If you decide to overwinter - there are differ. ways to do that. as far as i remember, some ppl keep them in outside release cage (e.g., porch, basement, garage etc), others - keep them inside. you can post a question as a separate thread and ppl will share.

  5. #5
    vickyjhnsn Guest

    Default Re: Question about releasing in fall

    First, thank you so much for taking the time to help me. Yes, I don't mind keeping them in a release cage over the winter outside but I don't have a garage or carport or anything like that. I don't feel comfortable about letting them out of the cage for the very reason you explained to me. I would worry too much about them not being able to find their way back, getting bullied by the other squirrels, and other animals out there.

    This is what I was thinking and I'd love it if someone would tell me what they think. When I build the release cage, I would put a roof on it to protect from rain and snow, etc. I would put the release cage in the woods in back of my house, probably 75 feet away from our house. It will be big enough for me to walk into with the smaller release cage and the nest box inside that smaller release cage. As soon as they are completely off the formula and eating complete solid foods, I would bring the out to the release cage. This way it would still be warm enough to give them time to adapt to the weather gradually. We are still getting 70 - 80 degree weather and by then it varies but it is still warm out. I would spend a great amount of time back there with them so they know I'm still there the first month and after that go every day for short visits a few times a day to check on them, clean up for them, and feed them. There are three of them so they have each other to keep each other warm and I can provide plenty of blankets for them daily.

    I also plan on going in the cage and showing them how to bury their nuts, although I think that is instinct because they do that in their cage. I would also provide materials for them to build their own nests and would research what they use and make sure they have it readily available in the release cage. The when spring gets here, going outside will not be a shock to them and they will be itching to get out by then pretty bad.

    To me, them being wild animals, I would imagine this is a better solution then keeping them in the house in a room by themselves all winter long with me visiting them to take care of them. They seem to be resentful that they are being caged. That might be my imagination but that is the way it looks to me. They are fine when I let them run the room but the second I put them back in the cage, they get vicious running to my hand to bite me. They just seem pissed off at me.

    For those of you who have kept some over the winter in the house, does that work out well for anyone? It just seems like the faster I get them in the "wild" even though its controlled a bit, the better.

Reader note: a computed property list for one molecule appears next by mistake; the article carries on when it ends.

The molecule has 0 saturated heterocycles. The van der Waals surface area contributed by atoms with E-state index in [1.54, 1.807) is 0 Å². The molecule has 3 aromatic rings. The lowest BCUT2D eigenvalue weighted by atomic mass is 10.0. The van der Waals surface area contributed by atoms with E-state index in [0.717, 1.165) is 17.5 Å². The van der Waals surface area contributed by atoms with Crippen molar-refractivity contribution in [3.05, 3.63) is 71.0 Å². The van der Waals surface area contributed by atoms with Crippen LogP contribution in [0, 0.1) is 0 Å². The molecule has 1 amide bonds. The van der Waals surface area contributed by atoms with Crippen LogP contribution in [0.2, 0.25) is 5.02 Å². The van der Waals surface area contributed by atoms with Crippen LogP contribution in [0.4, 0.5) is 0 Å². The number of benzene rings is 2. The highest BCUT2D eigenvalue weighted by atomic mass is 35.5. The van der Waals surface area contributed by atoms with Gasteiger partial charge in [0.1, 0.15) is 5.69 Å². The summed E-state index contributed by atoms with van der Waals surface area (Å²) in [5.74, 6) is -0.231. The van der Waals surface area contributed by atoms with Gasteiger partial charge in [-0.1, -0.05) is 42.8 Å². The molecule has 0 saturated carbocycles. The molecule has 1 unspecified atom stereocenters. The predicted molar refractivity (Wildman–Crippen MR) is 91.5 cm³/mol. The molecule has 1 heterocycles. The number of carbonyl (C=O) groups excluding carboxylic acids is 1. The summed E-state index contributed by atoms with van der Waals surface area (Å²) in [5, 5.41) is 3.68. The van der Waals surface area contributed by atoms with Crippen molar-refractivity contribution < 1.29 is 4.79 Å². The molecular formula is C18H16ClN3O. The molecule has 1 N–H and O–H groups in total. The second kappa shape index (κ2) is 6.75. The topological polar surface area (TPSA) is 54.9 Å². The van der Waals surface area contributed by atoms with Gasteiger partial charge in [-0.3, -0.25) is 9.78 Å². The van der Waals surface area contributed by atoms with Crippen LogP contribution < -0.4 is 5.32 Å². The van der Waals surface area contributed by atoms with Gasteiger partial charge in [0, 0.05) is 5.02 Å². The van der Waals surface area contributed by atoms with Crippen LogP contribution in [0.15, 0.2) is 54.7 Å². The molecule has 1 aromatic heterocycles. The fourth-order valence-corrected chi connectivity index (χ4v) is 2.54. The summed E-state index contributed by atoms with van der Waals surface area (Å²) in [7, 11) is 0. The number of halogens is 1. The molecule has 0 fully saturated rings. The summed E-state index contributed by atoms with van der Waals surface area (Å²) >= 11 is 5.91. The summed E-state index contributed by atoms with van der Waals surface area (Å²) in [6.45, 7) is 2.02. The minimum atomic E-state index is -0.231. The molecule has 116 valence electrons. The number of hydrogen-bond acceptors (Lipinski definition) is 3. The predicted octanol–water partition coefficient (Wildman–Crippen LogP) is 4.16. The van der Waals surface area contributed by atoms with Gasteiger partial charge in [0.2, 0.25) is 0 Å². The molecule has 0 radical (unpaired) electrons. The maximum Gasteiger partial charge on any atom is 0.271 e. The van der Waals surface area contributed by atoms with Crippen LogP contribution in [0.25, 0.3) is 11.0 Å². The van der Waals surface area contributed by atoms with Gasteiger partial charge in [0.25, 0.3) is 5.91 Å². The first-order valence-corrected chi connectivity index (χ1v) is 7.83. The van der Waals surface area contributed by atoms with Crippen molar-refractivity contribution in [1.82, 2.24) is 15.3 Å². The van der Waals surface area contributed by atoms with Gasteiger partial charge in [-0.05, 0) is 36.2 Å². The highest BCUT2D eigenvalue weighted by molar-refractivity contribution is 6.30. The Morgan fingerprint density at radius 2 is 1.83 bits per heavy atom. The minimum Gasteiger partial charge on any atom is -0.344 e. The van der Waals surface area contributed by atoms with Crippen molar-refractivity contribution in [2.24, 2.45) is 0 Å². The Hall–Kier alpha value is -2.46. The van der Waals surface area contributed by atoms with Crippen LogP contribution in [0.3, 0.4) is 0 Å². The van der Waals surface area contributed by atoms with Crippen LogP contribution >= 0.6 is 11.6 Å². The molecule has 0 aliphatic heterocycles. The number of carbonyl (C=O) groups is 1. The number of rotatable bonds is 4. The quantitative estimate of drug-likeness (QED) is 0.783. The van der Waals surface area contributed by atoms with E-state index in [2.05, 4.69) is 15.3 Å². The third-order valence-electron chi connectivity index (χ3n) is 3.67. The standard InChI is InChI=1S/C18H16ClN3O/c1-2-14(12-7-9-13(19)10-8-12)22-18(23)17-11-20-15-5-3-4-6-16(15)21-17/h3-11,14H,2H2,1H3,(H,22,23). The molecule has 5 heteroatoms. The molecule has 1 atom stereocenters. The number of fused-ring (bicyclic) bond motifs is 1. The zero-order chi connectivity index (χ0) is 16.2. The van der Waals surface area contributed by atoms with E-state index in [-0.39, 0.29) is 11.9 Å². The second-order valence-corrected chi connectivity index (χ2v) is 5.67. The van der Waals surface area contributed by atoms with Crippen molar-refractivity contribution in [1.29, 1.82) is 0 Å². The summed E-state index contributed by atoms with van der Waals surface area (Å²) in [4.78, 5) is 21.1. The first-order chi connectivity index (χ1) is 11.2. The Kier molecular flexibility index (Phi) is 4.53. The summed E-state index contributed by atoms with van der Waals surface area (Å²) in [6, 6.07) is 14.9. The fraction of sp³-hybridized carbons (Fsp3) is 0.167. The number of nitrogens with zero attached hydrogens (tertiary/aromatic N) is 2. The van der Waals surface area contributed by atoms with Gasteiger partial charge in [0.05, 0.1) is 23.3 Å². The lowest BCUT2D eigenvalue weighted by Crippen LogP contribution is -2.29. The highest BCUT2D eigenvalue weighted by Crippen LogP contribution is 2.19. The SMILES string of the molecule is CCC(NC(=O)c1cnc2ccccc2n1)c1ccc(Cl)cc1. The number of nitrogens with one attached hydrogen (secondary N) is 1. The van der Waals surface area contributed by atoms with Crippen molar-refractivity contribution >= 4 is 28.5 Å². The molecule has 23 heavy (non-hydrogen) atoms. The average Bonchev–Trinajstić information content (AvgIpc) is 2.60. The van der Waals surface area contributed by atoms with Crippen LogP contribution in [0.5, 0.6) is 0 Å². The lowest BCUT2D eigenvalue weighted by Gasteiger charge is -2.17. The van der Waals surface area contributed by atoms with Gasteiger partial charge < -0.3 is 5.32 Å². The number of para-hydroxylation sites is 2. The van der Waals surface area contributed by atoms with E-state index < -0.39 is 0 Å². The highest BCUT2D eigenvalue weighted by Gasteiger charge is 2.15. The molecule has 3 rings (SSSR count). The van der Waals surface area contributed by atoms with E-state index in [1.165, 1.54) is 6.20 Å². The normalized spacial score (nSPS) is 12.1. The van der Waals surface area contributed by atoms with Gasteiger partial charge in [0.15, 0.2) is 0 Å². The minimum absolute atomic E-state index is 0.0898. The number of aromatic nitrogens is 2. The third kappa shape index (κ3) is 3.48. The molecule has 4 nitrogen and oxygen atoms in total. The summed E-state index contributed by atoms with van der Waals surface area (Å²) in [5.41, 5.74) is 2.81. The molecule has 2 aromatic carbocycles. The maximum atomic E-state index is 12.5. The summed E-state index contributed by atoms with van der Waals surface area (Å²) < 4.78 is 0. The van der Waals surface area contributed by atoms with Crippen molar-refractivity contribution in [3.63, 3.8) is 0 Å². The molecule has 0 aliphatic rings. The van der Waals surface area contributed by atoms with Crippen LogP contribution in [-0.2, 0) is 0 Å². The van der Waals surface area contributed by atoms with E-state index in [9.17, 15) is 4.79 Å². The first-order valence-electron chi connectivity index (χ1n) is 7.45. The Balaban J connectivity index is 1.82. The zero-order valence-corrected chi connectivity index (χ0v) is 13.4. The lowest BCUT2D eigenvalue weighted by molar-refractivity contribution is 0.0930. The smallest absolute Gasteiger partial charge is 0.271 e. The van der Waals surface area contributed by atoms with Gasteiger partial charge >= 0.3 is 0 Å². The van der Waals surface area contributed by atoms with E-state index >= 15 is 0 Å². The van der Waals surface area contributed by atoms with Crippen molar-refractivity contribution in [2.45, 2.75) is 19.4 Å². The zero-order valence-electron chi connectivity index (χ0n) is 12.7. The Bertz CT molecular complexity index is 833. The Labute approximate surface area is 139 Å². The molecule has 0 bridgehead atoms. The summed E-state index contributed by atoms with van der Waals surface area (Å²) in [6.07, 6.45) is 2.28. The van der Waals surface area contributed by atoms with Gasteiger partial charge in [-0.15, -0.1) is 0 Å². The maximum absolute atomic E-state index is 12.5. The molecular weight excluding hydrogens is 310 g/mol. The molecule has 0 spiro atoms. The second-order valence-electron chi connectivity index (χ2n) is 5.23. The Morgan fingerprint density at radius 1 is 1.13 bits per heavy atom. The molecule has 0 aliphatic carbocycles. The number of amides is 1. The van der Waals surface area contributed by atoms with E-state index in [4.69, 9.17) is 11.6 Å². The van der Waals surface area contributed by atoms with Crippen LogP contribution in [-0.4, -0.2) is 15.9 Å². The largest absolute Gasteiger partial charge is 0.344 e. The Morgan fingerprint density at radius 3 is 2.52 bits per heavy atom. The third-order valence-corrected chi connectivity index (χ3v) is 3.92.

Thanks in advance for anything you can share. I really don't know what I would do without this board.

  6. #6
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    Default Re: Question about releasing in fall

    hi Vicky,

    Your plan sounds very good, but again, I am not an expert and do not know all the things and details about outdoor overwintering. I remember someone doing something along those lines, but again - do not remember details.

    It might be a good idea to post your question in Non-Life Threatening as a separate thread - more ppl will respond faster.
    (i do not think you need to show them how to bury nuts - this knowledge must be inborn in their squirrelly blood )

  7. #7
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    Default Re: Question about releasing in fall

    I have sort of the same problem--only my six are sweethearts in or out of the cage. I'm building a release cage beside the shed. It will have a roof with overhang and before winter gets going hard I hope to have a portal to a cage area inside the shed that's much warmer than out--chickens have heat lamps. They'll have hanging cubes that are insulated and I'm putting hooks along the perimeter for tarps for bad wind and rain. I can also put a heat lamp in a corner for them to bask under if needed. My guys should have been out a couple of weeks ago. Just have to get the cage finished up. They get to run amok inside every day but it's not enough--and they need more room. The doors will be big enough I can sit inside with em. They still demand their Fox Valley every day. They're in two pretty big cages. They pick which one they want to spend the night in. Sometimes it's four in one and two in the other--or how ever they want to split up. Good luck. I grew up in NC so it's near and dear.

  8. #8
    vickyjhnsn Guest

    Default Re: Question about releasing in fall

    Wow chickenlegs you gave me a great idea. I do have a shed. I could do the same thing and if its really cold, run a little heater for them. Boy my husband is going to love that. I can put the release cage right behind the shed which is the woods as well. Cut a hole in the shed and have a little walkway for them to go through into the shed and have a little cage in their they can keep warm. This way they can go inside if they get scared too.

    Thank you so much I'm going to discuss this with my husband. He already thinks I'm crazy so I've got nothing to loose.

    So you have decided to keep them all winter in the release cage then? Thanks again for such a great idea.

  9. #9